Are Professional Organizations an Antiquated Notion?

I’ve seen posts and heard discussions for a while now about the value of professional memberships. I find it interesting that this is such a debate, but it also made me think about my own memberships. Throughout my career, I’ve been a member of various communication organizations, and I remain an active member of the Public Relations Society of America.

I’ve been a strong proponent of professional memberships for a very long time, but I’m also someone who will tell you that your membership is what you make of it. Whether or not the company you work for pays your annual dues and local membership fees shouldn’t matter. What should matter is whether or not you find value in the professional relationships you build through the organization? Are you finding leadership opportunities that will help hone your skills and make you a better communications professional?

When I hear people question the validity of professional organizations in this age of social media, I get a little irritated. Yes, there are plenty of wonderful networking opportunities online and via social sites such as Twitter, Facebook and others. However, nothing equates to the face-to-face relationships I’ve built through PRSA, IABC and other organizations. Our online presence should not trump our offline relationships.

Now, back to the question about whether there is value in professional organizations. I strongly believe there is value. However, that value comes from your involvement. You cannot expect to attend meetings and periodically participate in professional development programs and receive 100 percent return on your investment. You must get involved by volunteering your time and talents to committees, chapter leadership, national projects and more. When calls for volunteers are made — and I guarantee this occurs more than once in a year — step up. Get involved. Find something you’re passionate about and help your local or national organization improve the experience for all members. If you’re sitting back waiting for someone to ask your opinion, you’ll be sorely disappointed.

My involvement in professional organizations has led me to great friends, amazing mentors, career opportunities, leadership development, and so much more. My network of professional colleagues has expanded with online social channels but there is nothing that compares to the relationships I’ve built through professional organizations.

What are your thoughts?

Grad Degrees: To Do or Not to Do?

Last night, a group of my PRSA Tulsa colleagues and I made the short trek to Stillwater to participate in a panel discussion for the OSU PRSSA chapter. It was an educational experience for me. The turnout was fantastic and the group asked some smart, insightful questions. But, as with any opportunity to speak with the next generation of PR professionals, it made me start thinking.

The question came up about whether a masters’ degree is needed in the business world, and, if so, which degree program is the best. I’m just one person with an opinion but here are my thoughts. As an MBA student, I highly recommend pursuing an advanced degree. However, which path you choose depends entirely on your career goals.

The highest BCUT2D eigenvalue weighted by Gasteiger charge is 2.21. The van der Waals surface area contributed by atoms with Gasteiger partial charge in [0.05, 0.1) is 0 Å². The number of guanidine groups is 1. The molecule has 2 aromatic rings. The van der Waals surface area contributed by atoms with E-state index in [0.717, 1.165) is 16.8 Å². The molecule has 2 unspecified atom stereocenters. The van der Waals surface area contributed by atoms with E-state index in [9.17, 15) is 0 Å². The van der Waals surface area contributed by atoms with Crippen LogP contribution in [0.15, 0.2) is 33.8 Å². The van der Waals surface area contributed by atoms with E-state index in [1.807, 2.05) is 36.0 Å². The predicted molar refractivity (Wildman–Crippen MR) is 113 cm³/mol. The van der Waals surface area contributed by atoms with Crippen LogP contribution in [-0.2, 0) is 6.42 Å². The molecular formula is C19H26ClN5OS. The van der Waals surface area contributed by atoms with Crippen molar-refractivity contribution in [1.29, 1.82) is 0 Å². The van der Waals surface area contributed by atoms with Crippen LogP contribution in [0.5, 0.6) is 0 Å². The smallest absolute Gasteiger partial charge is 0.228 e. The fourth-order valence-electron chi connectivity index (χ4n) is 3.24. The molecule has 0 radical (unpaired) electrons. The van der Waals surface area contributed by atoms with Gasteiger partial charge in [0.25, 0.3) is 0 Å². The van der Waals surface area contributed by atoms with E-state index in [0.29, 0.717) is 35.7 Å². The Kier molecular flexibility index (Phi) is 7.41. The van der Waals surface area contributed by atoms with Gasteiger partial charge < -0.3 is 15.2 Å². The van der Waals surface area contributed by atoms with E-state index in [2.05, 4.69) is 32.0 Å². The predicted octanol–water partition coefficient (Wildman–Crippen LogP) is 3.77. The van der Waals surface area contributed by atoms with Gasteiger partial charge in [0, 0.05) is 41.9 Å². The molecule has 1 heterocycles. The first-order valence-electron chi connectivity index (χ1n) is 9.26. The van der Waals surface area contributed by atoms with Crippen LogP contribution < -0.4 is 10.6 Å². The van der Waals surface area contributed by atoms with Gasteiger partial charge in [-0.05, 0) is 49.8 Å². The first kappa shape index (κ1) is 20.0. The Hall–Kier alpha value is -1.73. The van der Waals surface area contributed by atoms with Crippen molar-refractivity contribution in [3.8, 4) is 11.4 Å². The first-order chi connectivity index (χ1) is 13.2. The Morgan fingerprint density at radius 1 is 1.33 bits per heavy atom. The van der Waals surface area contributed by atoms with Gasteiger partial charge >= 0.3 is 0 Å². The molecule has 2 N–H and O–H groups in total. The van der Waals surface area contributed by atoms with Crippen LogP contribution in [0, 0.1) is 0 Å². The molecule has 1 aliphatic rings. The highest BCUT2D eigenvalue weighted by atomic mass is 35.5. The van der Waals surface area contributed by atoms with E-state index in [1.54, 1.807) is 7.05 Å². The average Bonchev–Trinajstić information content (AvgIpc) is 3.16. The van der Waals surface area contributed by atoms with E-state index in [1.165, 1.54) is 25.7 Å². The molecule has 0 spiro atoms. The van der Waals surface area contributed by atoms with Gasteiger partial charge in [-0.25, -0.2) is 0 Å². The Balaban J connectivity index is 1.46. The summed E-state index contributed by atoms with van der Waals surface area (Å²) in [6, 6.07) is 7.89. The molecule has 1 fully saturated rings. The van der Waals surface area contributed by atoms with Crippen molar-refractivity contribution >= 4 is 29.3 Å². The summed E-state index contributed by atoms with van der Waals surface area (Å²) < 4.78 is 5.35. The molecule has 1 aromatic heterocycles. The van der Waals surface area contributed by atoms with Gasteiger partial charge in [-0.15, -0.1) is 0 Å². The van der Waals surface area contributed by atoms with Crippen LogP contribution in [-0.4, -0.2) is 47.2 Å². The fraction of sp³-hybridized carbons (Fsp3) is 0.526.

Initially I began a masters’ program in Mass Communication because I believed that was the right path for me as a PR professional. After several semesters of studying communication theories and integrated marketing strategies, I realized that my career goals actually made more sense for an MBA. With an undergrad degree in Journalism, the lack of finance and business classes left me lacking in my ability to communicate with CEOs and other senior management colleagues.

I challenge anyone considering a masters’ program to seriously think about where you want your career to be five, 10 years down the road. Do you see yourself teaching communication classes at a local university? Or do you see yourself as VP at a PR firm or corporation? That plays a big part in which degree program makes the most sense in my opinion.

What are your thoughts?

It’s All About Timing

stop-watchI’m learning a valuable lesson lately about time management. I like being busy but it’s very easy to stretch myself too thin and I’m reaching that point … very quickly. I’m realizing that it really is OK to say “no” if necessary. Between a full-time job, numerous volunteer projects, freelance work, family life and more, there are times when I just don’t have time to actually get anything done. The ability to manage my time and focus on the areas that need to be handled on a given day are critical for my success personally and professionally.

Time management is a skill that I’ve worked on my entire life, but have yet to master. I would love to hear your time management tips. What advice would you give to someone trying to juggle many projects at once?

Strategic Job Searches

careerdevelopmentHow many people know of someone who has worked the same job for 20, 30, 40 years before moving on to the next phase of their life? My grandfather is an example of this — he worked for the United States Postal Service his entire life before retiring in his 50s. My parents are also examples — both of them have been in their current jobs for more than 20 years and plan to remain there until their own retirements in the next 10 years or so. My career has been a bit different.